Genetic Traceability of Cinta Senese Pig (Sus scrofa domesticus L.): A Study of the Meat and Processed Products by Microsatellite Markers


Traceability based on DNA analysis is attracting increasing interest due to the crisis of confidence that consumers show towards the products of animal origin. The present work discusses a genetic traceability system of meat and processed products from an historical Tuscan native pig breed, the Cinta Senese. The study is based on a panel of 8 ISAG (International Society for Animal Genetics) DNA microsatellite markers usage done both on pigs and derived products. The SSRs panel allowed us to obtain a unique fingerprint of the individuals to be used as a tracer “downstream” in the processed products. The molecular method used proved that the hams, analyzed just before commercialization, were obtained from Cinta Senese pigs and that the analyzed meat products derived from the Cinta Senese were produced at least with 95% of Cinta Senese meat. In perspective, the molecular testing could be introduced as a voluntarily adopted method for proving intrinsic quality of many regional food products.

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Scali, M. , Vignani, R. , Quintetti, M. , Bigliazzi, J. , Paolucci, E. and Cresti, M. (2015) Genetic Traceability of Cinta Senese Pig (Sus scrofa domesticus L.): A Study of the Meat and Processed Products by Microsatellite Markers. Food and Nutrition Sciences, 6, 712-726. doi: 10.4236/fns.2015.68074.

1. Introduction

The Cinta (meaning belt) Senese (of Siena)―(CS) is an autochthonous pig (Sus scrofa domesticus L.) breed widespread in Tuscany, that had almost been lost during the ’60s. Originating in Tuscany from around the areas of Siena, it is believed that this ancient hardy breed is more than likely bred in Roman times, although the earliest acknowledgements found are dating from the Middle Ages. Within Siena’s Town Hall, an historical image of the CS can be found in painting entitled “Effects of Good Government in the Country” by artist Ambrogio Lorenzetti (1338). Free-range pig farming is of great significance, both for animal health and for low- impacting farming to the environment. Up and into the 1950’s many people owned one or more CS for their meat, but a period of decline of the CS was attributed to a massive cross breeding with white pig breeds, which needed to be kept for a much shorter period than the CS before butchering. Among those, Large White (LW), that was introduced to Italy from the UK and Landrace (L) that was introduced mainly from several Scandinavian Countries.

However, the white breeds could not adapt to the same wild or semi-wild farming and terrain that the CS was so familiar with. This led to a successful crossbreeding between the CS and the white breeds that allowed avoiding extinction of the CS breed due to an excessive inbreeding. On the other hand, the interbreeding crossings arouse doubts concerning the genetic identity of the original CS breed.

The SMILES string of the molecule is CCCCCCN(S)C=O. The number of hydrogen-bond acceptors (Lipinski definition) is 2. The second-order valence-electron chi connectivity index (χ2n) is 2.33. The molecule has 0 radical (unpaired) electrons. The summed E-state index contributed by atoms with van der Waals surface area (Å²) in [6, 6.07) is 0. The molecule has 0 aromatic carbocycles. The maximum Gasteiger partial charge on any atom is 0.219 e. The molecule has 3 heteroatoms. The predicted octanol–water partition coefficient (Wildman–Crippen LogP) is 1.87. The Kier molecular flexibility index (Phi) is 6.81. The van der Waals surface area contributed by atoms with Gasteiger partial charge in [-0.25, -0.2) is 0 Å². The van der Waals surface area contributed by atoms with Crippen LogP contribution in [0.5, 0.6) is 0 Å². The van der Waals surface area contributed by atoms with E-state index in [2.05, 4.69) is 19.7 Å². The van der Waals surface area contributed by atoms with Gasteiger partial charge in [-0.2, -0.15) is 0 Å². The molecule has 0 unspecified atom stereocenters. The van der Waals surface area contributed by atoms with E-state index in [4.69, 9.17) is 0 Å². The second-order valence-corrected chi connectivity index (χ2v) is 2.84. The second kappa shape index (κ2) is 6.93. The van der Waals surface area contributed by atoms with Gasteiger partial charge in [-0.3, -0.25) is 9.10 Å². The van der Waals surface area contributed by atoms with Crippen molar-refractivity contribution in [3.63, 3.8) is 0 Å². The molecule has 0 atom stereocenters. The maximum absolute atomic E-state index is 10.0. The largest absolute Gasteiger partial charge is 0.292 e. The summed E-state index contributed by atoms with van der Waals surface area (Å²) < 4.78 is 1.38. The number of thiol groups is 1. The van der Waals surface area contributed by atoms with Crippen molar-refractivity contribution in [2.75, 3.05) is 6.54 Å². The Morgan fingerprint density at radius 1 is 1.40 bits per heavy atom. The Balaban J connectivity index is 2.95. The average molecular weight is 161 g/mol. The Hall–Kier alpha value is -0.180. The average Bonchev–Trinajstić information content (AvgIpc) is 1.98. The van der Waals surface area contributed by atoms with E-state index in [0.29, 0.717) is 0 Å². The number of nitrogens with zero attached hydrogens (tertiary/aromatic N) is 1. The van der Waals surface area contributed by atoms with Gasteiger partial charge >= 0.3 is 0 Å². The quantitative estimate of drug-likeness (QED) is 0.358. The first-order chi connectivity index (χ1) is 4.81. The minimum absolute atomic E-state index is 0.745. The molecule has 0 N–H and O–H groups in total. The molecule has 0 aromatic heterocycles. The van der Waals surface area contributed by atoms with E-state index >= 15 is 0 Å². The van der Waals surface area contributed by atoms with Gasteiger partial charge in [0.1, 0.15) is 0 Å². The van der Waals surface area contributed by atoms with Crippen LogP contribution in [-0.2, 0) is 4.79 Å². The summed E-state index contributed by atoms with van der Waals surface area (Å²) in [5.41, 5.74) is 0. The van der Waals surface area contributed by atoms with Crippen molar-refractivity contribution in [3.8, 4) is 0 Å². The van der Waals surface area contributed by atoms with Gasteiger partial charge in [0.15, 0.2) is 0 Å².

In the year 2000, a voluntary Consortium was established in Siena, today known as “Consorzio di Tutela della Cinta Senese” (Consortium for the Defence of Cinta Senese). Products are given a tag confirming their origin, that is, a Protected Designation of Origin (PDO), which means the animal from which the produce is derived was born raised and slaughtered in Tuscany.

Several CS products (Salami, lard, pancetta, bacon and other cured meats, sausages, capocollo, and shoulder) can be purchased from delicatessens within Tuscany’s provinces of Siena, Grosseto and Florence and that can be considered a typical Italian Regional food that characterizes the Mediterranean diet. The authentic products will have a label “Cinta Senese D.O.P” attached, but at the moment no molecular testing has been associated to this label with the exception of research studies, including the present. The CS meat is rich of high quality nutraceuticals, such as a favorable unsaturated/saturated fatty acids ratio, a high content in branched amminoacids and a quite low atherogenic and thrombogenic indexes [1] .

The rediscovery of the CS pig is due mainly to the increasing demand for typical Italian Regional quality food by consumers. These pigs are characterized, in fact, for rich and tasty meat, whose characteristics are appreciated for processing into traditional salami.

Traceability of food products has become an important field of study for proving the intrinsic quality of typical food and is fundamental to ensure that consumers are supplied with genuine products. DNA testing of food proves its composition and maintains a high level of consumer confidence in relation to food quality and safety [2] [3] .

There are several analytical methods available to the scientific community to assess the composition and geographical origin of the main ingredients of food. Many different techniques have been increasingly introduced in the framework of documental traceability programmes in compliance with National and International regulations, or by producers that voluntarily wish to ensure their products have an extra guarantee of quality.